I came upon a quote by author Laura Kinsale that I wanted to address. Rather than add it to the Kathleen E. Woodiwiss page, I thought it would make for a good conversation piece. In her essay “The Androgynous Reader” in Jayne Ann Krentz’ book, Dangerous Men and Adventurous Women, which I am currently reading, author Laura Kinsale cites the heroine of K.E.W.’s Shanna as proof that the average romance reader does not identify with the heroine, but rather, s/he imagines her as a placeholder for themselves to be with the hero, for:
“[A] sillier and more wrongheaded heroine than Shanna would be difficult to imagine… Feminists need not tremble for the reader–she does not identify with, admire, or internalize the characteristics of either a stupidly submissive or an irksomely independent heroine. The reader thinks about what she would have done in the heroine’s place.”
I agree and disagree with Kinsale’s assessment. As a woman, I do not internalize a foolish heroine’s poor decision-making. When it comes to reading romance, unless feminism is an explicit theme of the book, that topic doesn’t enter in how I judge the story.
So you found your dearly-departed grandma’s stash of vintage romance novels hidden in the attic and read them. Despite their flaws, the books gave you a thrill unlike no other. Now you want to read more old-school romance! Although, you’re not sure where to find them. They’re not sold at your local Barnes and Noble and they don’t rank on Amazon’s best-seller lists.
(Here, in this first of a new series where we discuss authors we have a love/hate relationship with, Blue Falcon addresses his thoughts about historical romance author, Rosanne Bittner.)
Many readers have authors they love to read. Some have authors whose work they hate. Still others, however, have authors whose work they love, but may also have issues with. One such author for me is Rosanne Bittner.
Over the course of her lengthy career (Mrs. Bittner’s first book was published in 1983 and she is still active and prolific today), Mrs. Bittner has published 68 books. Among those are the series “Savage Destiny” (7 books), “Outlaw Hearts” (6 books), “High Lonesome” (3 books), and the “Mystic Indian”, “American West”, “Bride” and “Blue Hawk” trilogies. Her works have been printed by multiple publishers, such as Zebra/Kensington, Sourcebooks, and Warner Books. The great majority of her works are set in the American West, circa 19th century, and many feature fully or half-Native American protagonists.
When I started this site three months ago, I envisioned a small blog where I’d talk about historical romance novels written in the last quarter of the 20th century and post an occasional vintage review. Several weeks in, I decided to broaden the scope to include “contemporary” romances published during that era, which opened huge avenues to discovery. For example, authors whom I’d known solely as historical or contemporary writers excelled in multiple genres. Or the history of one paperback publishing house branches out and takes root into one another, making it difficult to define who published what. More importantly, what I thought would be an easy task turned into a major endeavor: learning SEO, CSS, maneuvering plugins, trying to find a slick-looking template that wouldn’t slow the site to a crawl…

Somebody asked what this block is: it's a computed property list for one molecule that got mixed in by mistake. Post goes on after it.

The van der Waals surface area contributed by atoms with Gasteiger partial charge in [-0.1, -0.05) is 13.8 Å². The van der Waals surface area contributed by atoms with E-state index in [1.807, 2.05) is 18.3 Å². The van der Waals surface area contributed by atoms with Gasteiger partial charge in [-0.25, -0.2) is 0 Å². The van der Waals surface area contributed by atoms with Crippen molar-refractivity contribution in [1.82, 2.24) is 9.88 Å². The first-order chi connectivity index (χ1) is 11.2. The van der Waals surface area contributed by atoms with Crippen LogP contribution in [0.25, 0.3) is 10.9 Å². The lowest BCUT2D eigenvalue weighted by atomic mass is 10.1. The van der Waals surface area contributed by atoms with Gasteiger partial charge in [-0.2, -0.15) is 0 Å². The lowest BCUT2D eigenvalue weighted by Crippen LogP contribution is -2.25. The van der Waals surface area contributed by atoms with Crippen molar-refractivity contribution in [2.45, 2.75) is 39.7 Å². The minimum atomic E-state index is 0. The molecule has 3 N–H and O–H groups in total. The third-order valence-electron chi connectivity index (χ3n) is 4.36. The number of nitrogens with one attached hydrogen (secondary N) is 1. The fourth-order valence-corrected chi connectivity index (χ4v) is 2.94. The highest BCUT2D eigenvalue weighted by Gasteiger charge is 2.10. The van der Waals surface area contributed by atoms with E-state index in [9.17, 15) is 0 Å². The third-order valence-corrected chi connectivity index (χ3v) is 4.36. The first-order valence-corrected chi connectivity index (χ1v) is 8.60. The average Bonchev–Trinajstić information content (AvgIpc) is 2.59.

Life has a way of catching up to all of us eventually, and one’s health is part of that. In my family recently, we have had a couple of close calls with relatives. I had a bad spell around Mother’s Day and have just been recovering from another set of ailments that hit me hard early last week.... Read more “Updates #6”
Each person has their own unique limit of what they can or cannot tolerate in fiction. However, despite its absolute requirement for a happy ending, the romance genre can still be filled with deal-breakers for readers looking for a pleasurable experience that takes them away from reality for a few hours.
Our Pet Peeves
Some of our negative book reviews at Sweet Savage Flame have focused on pet peeves for the reasons why we ultimately couldn’t enjoy our reading experiences.
In Nadine Crenshaw’s Captive Melody, there were two negative tropes that were deal breakers for Blue Falcon: a captive who experiences Stockholm syndrome for her captor and the hero seeking to inflict vengeance upon an innocent party. There are cruelties that characters experience that cannot be offset by writing skill or a conveniently happy ending.
As I’ve stated in several reviews, such as for Dana Ransom’s Love’s Glorious Gamble, I can’t enjoy a romance where the hero is still mourning the death of a previous love. While I prefer a heroine to be the hero’s only love, I can accept a rival for his affections, so long as she is alive. A flesh and blood woman will always pale to the perfection of a saintly ghost.... Read more “Pet Peeves and Deal Breakers in Romance”
To this day, I still mourn the passing of a romance great, Johanna Lindsey. Lindsey holds a special place in my heart, more so than any other historical romance author. Oddly enough, the first Lindsey I read was not a historical romance, but her 1990 science-fantasy romance, Warrior’s Woman. After that, her books became an addiction for me.
It’s no wonder that her publishers labeled her with the motto “Everyone Loves a Lindsey.” She reached the #1 position on the New York Times Best Seller list with Defy Not the Heart, Angel, and other books. Lindsey sold over 60 million copies of her approximately 56 published romance novels. Her works were translated into at least a dozen other languages.
Life, Love, Family, & Career
Lindsey was born Johanna Helen Howard on March 10, 1952, in Frankfurt, Germany, to Edwin Dennis Howard, a soldier in the U.S. Army, and his wife, Wanda Lindsey (nee Castle). After her father died in 1964, Lindsey and her mother settled in the state of Hawaii, as her father had always dreamed of doing.